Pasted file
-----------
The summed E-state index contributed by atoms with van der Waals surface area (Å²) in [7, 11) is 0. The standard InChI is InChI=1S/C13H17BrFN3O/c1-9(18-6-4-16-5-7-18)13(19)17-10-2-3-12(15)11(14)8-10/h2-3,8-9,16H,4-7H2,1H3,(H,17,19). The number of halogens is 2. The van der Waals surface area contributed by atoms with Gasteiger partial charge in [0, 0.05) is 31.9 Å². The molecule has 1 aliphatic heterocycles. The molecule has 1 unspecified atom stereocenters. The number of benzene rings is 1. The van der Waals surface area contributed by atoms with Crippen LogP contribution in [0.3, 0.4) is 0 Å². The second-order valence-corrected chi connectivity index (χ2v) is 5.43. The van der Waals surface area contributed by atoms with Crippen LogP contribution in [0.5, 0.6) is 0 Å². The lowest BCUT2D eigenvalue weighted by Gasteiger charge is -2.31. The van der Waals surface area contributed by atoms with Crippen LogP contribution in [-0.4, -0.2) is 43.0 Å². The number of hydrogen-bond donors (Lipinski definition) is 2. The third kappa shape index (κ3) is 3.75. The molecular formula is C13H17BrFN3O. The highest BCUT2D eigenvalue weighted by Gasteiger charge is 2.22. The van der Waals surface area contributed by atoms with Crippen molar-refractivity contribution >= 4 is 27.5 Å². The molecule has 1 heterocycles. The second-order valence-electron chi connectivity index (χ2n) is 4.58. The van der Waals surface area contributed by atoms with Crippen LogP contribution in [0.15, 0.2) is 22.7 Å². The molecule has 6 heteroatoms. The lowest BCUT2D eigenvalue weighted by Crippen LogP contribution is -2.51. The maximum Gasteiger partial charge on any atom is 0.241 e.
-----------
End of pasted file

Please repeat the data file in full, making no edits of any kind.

The summed E-state index contributed by atoms with van der Waals surface area (Å²) in [7, 11) is 0. The standard InChI is InChI=1S/C13H17BrFN3O/c1-9(18-6-4-16-5-7-18)13(19)17-10-2-3-12(15)11(14)8-10/h2-3,8-9,16H,4-7H2,1H3,(H,17,19). The number of halogens is 2. The van der Waals surface area contributed by atoms with Gasteiger partial charge in [0, 0.05) is 31.9 Å². The molecule has 1 aliphatic heterocycles. The molecule has 1 unspecified atom stereocenters. The number of benzene rings is 1. The van der Waals surface area contributed by atoms with Crippen LogP contribution in [0.3, 0.4) is 0 Å². The second-order valence-corrected chi connectivity index (χ2v) is 5.43. The van der Waals surface area contributed by atoms with Crippen LogP contribution in [0.5, 0.6) is 0 Å². The lowest BCUT2D eigenvalue weighted by Gasteiger charge is -2.31. The van der Waals surface area contributed by atoms with Crippen LogP contribution in [-0.4, -0.2) is 43.0 Å². The number of hydrogen-bond donors (Lipinski definition) is 2. The third kappa shape index (κ3) is 3.75. The molecular formula is C13H17BrFN3O. The highest BCUT2D eigenvalue weighted by Gasteiger charge is 2.22. The van der Waals surface area contributed by atoms with Crippen molar-refractivity contribution >= 4 is 27.5 Å². The molecule has 1 heterocycles. The second-order valence-electron chi connectivity index (χ2n) is 4.58. The van der Waals surface area contributed by atoms with Crippen LogP contribution in [0.15, 0.2) is 22.7 Å². The molecule has 6 heteroatoms. The lowest BCUT2D eigenvalue weighted by Crippen LogP contribution is -2.51. The maximum Gasteiger partial charge on any atom is 0.241 e.